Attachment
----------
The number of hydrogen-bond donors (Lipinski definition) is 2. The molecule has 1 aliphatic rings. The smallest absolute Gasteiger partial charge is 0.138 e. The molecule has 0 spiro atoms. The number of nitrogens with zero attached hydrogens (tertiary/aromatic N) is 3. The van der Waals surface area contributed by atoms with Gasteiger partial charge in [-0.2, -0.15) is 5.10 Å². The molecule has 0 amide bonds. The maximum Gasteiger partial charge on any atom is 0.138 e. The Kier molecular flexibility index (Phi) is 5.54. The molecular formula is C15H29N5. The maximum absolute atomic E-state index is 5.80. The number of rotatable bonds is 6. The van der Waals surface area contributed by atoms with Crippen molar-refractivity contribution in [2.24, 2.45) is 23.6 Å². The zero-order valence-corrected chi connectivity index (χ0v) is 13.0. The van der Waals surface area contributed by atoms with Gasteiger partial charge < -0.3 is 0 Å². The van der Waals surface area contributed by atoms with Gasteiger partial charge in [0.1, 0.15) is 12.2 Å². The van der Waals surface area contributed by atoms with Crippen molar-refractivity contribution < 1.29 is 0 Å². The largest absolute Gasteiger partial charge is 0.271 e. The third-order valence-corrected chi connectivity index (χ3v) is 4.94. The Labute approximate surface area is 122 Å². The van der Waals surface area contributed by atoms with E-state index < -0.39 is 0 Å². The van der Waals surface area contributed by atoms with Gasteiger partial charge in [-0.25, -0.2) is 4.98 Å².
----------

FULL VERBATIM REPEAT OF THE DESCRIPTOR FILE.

The number of hydrogen-bond donors (Lipinski definition) is 2. The molecule has 1 aliphatic rings. The smallest absolute Gasteiger partial charge is 0.138 e. The molecule has 0 spiro atoms. The number of nitrogens with zero attached hydrogens (tertiary/aromatic N) is 3. The van der Waals surface area contributed by atoms with Gasteiger partial charge in [-0.2, -0.15) is 5.10 Å². The molecule has 0 amide bonds. The maximum Gasteiger partial charge on any atom is 0.138 e. The Kier molecular flexibility index (Phi) is 5.54. The molecular formula is C15H29N5. The maximum absolute atomic E-state index is 5.80. The number of rotatable bonds is 6. The van der Waals surface area contributed by atoms with Crippen molar-refractivity contribution in [2.24, 2.45) is 23.6 Å². The zero-order valence-corrected chi connectivity index (χ0v) is 13.0. The van der Waals surface area contributed by atoms with Gasteiger partial charge < -0.3 is 0 Å². The van der Waals surface area contributed by atoms with Gasteiger partial charge in [0.1, 0.15) is 12.2 Å². The van der Waals surface area contributed by atoms with Crippen molar-refractivity contribution < 1.29 is 0 Å². The largest absolute Gasteiger partial charge is 0.271 e. The third-order valence-corrected chi connectivity index (χ3v) is 4.94. The Labute approximate surface area is 122 Å². The van der Waals surface area contributed by atoms with E-state index < -0.39 is 0 Å². The van der Waals surface area contributed by atoms with Gasteiger partial charge in [-0.25, -0.2) is 4.98 Å².